The three smartphone satellites sent into space Sunday by the maiden flight of Orbital Science Corp.'s Antares rocket are operating normally in orbit, the US space agency NASA said.
Transmissions from all the three PhoneSats, believed to be the lowest-cost satellites ever put in space, have been received at multiple ground stations on the Earth, said NASA in a statement Monday.
The satellites are expected to remain in orbit for as long as two weeks, while the PhoneSat team at the Ames Research Center in Moffett Field, California will continue to monitor them in the coming days, reported Xinhua citing NASA.
"Smartphones offer a wealth of potential capabilities for flying small, low-cost, powerful satellites for atmospheric or Earth science, communications, or other space-born applications," said Michael Gazarik, NASA's associate administrator for space technology in Washington. "They also may open space to a whole new generation of commercial, academic and citizen-space users."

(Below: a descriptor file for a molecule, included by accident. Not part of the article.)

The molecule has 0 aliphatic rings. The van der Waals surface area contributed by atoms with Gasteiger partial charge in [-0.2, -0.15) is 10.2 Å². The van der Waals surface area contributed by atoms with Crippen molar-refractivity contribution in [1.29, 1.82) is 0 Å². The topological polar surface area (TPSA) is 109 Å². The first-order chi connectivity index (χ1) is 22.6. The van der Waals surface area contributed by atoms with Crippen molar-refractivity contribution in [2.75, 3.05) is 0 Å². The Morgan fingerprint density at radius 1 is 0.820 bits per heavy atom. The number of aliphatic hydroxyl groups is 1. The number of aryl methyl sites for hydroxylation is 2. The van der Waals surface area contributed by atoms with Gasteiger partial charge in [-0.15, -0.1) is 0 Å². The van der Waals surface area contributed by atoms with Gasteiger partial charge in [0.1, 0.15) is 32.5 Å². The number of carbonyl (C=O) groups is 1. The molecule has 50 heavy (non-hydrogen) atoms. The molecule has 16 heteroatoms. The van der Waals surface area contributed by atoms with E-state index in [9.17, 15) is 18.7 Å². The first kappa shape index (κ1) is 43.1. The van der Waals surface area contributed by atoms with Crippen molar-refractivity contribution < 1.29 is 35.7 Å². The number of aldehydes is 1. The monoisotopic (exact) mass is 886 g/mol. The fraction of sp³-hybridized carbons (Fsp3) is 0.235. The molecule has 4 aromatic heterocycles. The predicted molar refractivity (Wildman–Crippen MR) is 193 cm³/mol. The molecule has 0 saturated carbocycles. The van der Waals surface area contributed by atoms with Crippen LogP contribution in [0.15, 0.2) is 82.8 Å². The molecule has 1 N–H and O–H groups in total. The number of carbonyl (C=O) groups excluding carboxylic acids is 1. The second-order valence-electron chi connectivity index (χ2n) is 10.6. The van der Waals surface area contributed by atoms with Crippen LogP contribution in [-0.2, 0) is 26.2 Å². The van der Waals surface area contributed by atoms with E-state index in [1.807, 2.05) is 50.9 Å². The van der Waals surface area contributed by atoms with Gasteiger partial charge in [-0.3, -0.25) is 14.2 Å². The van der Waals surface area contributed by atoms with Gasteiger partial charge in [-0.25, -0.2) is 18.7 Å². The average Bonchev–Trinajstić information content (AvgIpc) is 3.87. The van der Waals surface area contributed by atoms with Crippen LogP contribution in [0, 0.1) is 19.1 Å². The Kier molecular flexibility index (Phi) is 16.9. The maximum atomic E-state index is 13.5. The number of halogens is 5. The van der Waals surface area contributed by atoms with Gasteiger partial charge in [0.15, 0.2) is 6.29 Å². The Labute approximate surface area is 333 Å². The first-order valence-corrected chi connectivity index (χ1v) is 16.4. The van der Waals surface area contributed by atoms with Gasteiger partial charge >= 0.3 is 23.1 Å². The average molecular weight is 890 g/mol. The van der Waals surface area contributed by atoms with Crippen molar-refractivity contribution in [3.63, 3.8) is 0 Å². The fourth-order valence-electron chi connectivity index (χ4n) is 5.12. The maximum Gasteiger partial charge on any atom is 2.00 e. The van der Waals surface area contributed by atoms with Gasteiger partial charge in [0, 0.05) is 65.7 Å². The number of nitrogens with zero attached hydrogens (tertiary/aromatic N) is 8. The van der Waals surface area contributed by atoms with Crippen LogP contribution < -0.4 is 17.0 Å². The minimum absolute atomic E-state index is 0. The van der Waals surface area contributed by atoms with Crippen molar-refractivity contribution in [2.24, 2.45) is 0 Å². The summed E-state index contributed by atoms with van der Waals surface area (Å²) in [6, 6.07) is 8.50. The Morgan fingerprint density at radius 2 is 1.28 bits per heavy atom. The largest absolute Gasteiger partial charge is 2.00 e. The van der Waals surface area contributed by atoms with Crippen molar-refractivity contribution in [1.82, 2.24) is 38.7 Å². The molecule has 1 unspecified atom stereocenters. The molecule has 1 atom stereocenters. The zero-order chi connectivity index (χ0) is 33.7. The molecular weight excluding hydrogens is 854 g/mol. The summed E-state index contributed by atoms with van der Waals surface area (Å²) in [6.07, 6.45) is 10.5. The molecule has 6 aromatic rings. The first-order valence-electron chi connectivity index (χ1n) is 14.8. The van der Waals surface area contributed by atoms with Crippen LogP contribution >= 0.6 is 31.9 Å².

Satellites consisting mainly of the smartphones will send information about their health via radio back to the Earth in an effort to demonstrate that they can work as satellites in space. The spacecraft also will attempt to take pictures of the Earth using their
Amateur radio operators around the world can participate in the mission by monitoring transmissions and retrieving image data from the three satellites. Large images will be transmitted in small chunks and will be reconstructed through a distributed ground station network, said NASA.